Los Angeles, CA – Thomas A. Saenz, president and general counsel of MALDEF (Mexican American Legal Defense and Educational Fund), issued the following statement regarding the 1943 Zoot Suit Riots and contemporary issues related to the demonization of Latino immigrants.

“This week marks the 75th anniversary of the Zoot Suit Riots in Los Angeles. The rioters in 1943 were white United States servicemen awaiting deployment in wartime. They targeted primarily Latino young men, as well as some African American and Pilipino youth. The young men were stripped of their zoot suit clothing and savagely beaten. Some were beaten because of their race alone; they were not even wearing zoot suit attire. All Latino youth had been unfairly demonized – and the rioting servicemen encouraged implicitly and explicitly to punish the Latino youth – by press and elected leaders. At the time, First Lady Eleanor Roosevelt was the one leader who most prominently questioned the racial dimension of the demonization of Mexican American youth that led to the riots. Eventually, the targeting of Latino and other minority youth spread to other areas of the United States.

“Today, historians recognize that the Zoot Suit Riots are an example of mass racism and hysteria run amok. Of course, similar forces were behind the previous year’s unwarranted rounding up and internment of Japanese Americans in California and throughout the western United States. There are clear lessons for today as we acknowledge and remember the Zoot Suit Riots of three quarters of a century ago.

“Of course, Donald Trump may be the president with the greatest ignorance and the hugest disinterest in history; he regularly betrays his disinterest and ignorance in risible errors in speech or tweet, and in appalling inattention in actions. However, perhaps someone else in the White House might take the time to learn about the Zoot Suit Riots. They demonstrate the very real harms attendant to lies repeatedly told by elected and other government officials, abetted by certain elements of the media, about a particular community or communities. Seventy-five years ago, Mexican American youth and their distinctive attire were portrayed as unpatriotic, delinquent, and criminal. That portrayal led to servicemen acting contrary to oaths and expectations, and engaging in wholly baseless ‘vigilante’ beatings and violence.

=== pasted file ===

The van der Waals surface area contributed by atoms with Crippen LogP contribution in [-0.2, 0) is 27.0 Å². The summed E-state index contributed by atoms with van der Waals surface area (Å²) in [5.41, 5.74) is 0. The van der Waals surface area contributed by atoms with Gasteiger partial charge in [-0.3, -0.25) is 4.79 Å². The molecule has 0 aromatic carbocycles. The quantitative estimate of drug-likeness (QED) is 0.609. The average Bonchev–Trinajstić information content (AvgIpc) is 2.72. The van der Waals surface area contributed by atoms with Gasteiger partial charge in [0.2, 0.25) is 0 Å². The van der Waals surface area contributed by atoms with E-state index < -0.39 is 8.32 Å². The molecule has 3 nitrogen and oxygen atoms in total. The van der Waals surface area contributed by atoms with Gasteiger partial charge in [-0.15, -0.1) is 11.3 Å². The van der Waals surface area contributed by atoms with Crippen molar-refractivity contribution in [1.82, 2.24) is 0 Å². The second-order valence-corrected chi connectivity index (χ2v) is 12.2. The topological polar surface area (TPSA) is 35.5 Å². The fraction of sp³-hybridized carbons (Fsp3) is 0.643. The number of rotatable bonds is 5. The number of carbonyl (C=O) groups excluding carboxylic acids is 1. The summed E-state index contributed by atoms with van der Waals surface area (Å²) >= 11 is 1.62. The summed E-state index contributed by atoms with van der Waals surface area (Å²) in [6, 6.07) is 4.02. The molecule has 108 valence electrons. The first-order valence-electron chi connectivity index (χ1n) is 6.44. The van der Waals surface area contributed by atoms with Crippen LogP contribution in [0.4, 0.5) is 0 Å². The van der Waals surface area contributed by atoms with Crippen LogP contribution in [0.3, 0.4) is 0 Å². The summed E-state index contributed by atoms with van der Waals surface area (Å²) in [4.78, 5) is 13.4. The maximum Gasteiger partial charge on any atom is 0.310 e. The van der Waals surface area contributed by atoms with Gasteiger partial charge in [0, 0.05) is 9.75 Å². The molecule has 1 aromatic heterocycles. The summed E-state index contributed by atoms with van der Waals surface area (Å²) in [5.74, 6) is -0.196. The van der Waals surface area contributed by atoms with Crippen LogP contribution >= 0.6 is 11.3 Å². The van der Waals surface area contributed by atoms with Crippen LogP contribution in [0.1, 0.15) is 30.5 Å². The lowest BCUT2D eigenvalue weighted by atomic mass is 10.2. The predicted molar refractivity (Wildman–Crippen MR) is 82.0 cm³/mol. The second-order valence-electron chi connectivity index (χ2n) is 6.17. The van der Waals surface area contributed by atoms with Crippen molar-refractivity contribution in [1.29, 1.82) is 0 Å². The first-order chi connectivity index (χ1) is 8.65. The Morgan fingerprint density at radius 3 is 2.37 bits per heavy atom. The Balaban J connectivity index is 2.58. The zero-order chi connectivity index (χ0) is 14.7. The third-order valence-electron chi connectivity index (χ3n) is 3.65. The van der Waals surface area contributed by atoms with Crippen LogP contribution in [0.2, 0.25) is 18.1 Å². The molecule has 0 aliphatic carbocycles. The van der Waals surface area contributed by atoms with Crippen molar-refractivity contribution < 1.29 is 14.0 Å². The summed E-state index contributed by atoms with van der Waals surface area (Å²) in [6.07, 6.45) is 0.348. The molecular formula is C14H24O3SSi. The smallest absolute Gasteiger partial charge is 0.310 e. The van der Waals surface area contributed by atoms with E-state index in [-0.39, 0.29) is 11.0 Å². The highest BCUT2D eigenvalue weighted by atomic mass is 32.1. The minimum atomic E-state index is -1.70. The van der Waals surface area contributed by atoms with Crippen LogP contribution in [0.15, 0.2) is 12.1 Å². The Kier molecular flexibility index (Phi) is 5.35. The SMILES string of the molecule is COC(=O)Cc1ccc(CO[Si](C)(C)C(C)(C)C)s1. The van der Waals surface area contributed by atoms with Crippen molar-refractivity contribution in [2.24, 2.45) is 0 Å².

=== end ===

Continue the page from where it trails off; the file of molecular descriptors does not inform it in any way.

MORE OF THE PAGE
“Today, we have a president and minions – cabinet-level and below – who regularly lie and fabricate in an ongoing campaign to portray all undocumented immigrants as criminals who are a threat to citizens in communities across the country. And there are media outlets that goad, abet, and expand on this execrable mendacity from government officials. The facts do not remotely support this portrayal of the overwhelmingly peaceful migrants who seek simply to raise families, live free of levels of persecution and oppression that U.S. citizens can scarcely imagine, and to contribute their hard work to community and economic development. As it was 75 years ago, the wrongdoers are not the targeted communities, but the prevaricators who betray their oaths and the law to heighten the fear, exclusion, and violence experienced by peaceful residents.

“In 2018 United States, we must not go back to the era of the Zoot Suit Riots. We must not go back to the harms of ongoing demonization campaigns grounded in falsehood. We must not go back to a fever dream of white supremacy, no matter whose fever dream it may be. May we all remember and learn from the Zoot Suit Riots of 75 years ago.”